Am I allowed to maintain dual citizenship?

The immigration laws of the United States allow dual citizenship. In general, countries define citizenship based on one’s descent, place of birth, marriage, and/or naturalization. You are considered a citizen of a certain country based on the following criteria:

  • You were born on territory belonging to, or claimed by, that country
  • One or both of your parents were citizens of that country
  • You married a citizen of that country
  • You (or one or both of your parents) obtained that country’s citizenship by going through a legal process of naturalization.


If you are considering dual citizenship, please pay attention to the following conditions:

  • In most cases, dual citizenship does not entail special treatment by their two countries of citizenship
  • Each country often considers the person as if he were a citizen of that country alone
  • Citizenship makes you responsible for legal obligations relating to taxes, military service, and travel restrictions (where and when applicable). Before traveling to an ancestral homeland (even for a brief vacation trip) you should consider checking that country’s citizenship laws carefully.


A person with dual citizenship has greater flexibility in his or her choice of where to live and work. Thus, it is important for anyone with dual or multiple citizenships (or with the possibility of claiming such a status) to examine carefully the advantages and disadvantages of the specific situation.

Do I lose my citizenship?

The Immigration and Nationality Act contains a list of acts that cause the loss of one’s U.S. citizenship. You may lose your citizenship if you, among others:

  • Willfully reject your citizenship
  • If your naturalization occurred due to fraud or misrepresentation
  • If you are a danger to the national security of the United States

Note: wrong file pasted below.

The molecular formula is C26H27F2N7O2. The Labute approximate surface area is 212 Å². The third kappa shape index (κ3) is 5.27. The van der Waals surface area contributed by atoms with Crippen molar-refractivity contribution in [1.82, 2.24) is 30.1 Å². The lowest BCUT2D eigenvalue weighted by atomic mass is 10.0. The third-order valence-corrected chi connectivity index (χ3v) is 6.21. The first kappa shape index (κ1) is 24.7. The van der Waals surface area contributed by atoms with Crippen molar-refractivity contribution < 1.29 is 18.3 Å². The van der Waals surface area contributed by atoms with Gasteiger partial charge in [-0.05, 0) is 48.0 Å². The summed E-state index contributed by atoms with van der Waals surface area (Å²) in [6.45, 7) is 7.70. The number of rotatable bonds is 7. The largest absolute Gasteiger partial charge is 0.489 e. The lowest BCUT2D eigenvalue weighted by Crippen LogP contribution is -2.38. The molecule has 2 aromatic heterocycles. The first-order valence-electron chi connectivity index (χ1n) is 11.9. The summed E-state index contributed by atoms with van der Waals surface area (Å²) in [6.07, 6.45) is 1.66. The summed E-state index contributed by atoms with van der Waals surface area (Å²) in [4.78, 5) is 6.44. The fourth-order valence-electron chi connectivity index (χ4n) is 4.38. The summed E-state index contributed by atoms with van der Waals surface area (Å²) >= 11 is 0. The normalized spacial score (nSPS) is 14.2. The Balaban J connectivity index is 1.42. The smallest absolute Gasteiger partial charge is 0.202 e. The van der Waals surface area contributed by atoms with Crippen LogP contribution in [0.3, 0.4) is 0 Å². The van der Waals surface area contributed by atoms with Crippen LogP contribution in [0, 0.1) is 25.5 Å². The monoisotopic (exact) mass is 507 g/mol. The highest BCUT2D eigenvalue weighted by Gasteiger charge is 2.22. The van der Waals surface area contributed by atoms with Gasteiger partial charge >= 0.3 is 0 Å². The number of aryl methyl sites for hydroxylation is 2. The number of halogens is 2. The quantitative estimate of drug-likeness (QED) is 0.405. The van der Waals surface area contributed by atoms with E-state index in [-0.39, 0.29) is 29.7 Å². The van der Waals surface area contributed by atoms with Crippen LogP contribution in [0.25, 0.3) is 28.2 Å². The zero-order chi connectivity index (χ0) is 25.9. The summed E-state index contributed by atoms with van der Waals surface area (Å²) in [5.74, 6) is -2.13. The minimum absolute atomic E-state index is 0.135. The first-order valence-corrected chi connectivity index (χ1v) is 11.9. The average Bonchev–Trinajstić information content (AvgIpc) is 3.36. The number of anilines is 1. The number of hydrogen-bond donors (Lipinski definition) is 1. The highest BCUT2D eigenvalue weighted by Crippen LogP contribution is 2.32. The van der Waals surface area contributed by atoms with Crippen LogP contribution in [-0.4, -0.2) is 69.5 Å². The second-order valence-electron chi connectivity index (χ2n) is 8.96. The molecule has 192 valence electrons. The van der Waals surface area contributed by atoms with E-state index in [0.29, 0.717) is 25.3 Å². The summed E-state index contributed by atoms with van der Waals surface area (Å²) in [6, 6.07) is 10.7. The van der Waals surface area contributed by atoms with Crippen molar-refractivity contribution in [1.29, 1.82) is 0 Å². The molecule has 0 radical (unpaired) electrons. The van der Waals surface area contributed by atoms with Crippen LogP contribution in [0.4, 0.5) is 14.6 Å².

Do I qualify?

General requirements and qualifications you must meet include:

  • Good moral character
  • Knowledge of the English language
  • Knowledge of U.S. government and history (“civics”), and
  • Attachment to the U.S. by taking an oath of allegiance to the U.S.  Constitution.

Other Requirements

  • Honorable Service for a total of one or more years
  • Lawful permanent residence

Changes on October 1, 2004
Recent legislation has called for additional benefits to members of the military that went into effect on October 1, 2004.

  • No fees will be charged when you file for naturalization.
  • The naturalization process will be made available overseas to members of the Armed Forces at US embassies, consulates, and where practical, military installations abroad.

What are the key documents I need to submit?

  • N-400, Application for Naturalization
  • N-426, Request for Certification of Military or Naval Service (This form requires certification by the military prior to submission to USCIS)
  • G-325B, Biographic Information

How to apply?

Every military installation should have a designated point-of-contact to handle your application and certify your Request for certification of Military or Naval Service (N-426). You should inquire through your chain of command to find out who this person is, so they can help you with your application packet.

Your point-of-contact will send your N-400, G325B, and certified N-426 to:

The Nebraska Service Center
PO Box 87426
Lincoln, NE 68501-7426

The Service Center will review your application and conduct security checks. Then, they will send your application to the district office closest to your location. If you have a preference as to where you would like to be interviewed, you can provide that information in a cover letter attached to your naturalization packet. The district office will set a date to interview you and test your knowledge of English and Civics. If granted, USCIS will inform you of the date you can take your oath of allegiance.

Spouses of US citizens deployed abroad

If you are married to a U.S. citizen who is a member of the U.S. Armed Forces and your citizen spouse is or will be deployed abroad by the Armed Forces for one year, you may be eligible for expedited (priority) naturalization.

Benefits after death

The immigration laws of the United States allows for the awarding of posthumous (after death) citizenship to active-duty military personnel who die while serving in the armed forces. Further, surviving family members seeking immigration benefits are entitled to special consideration.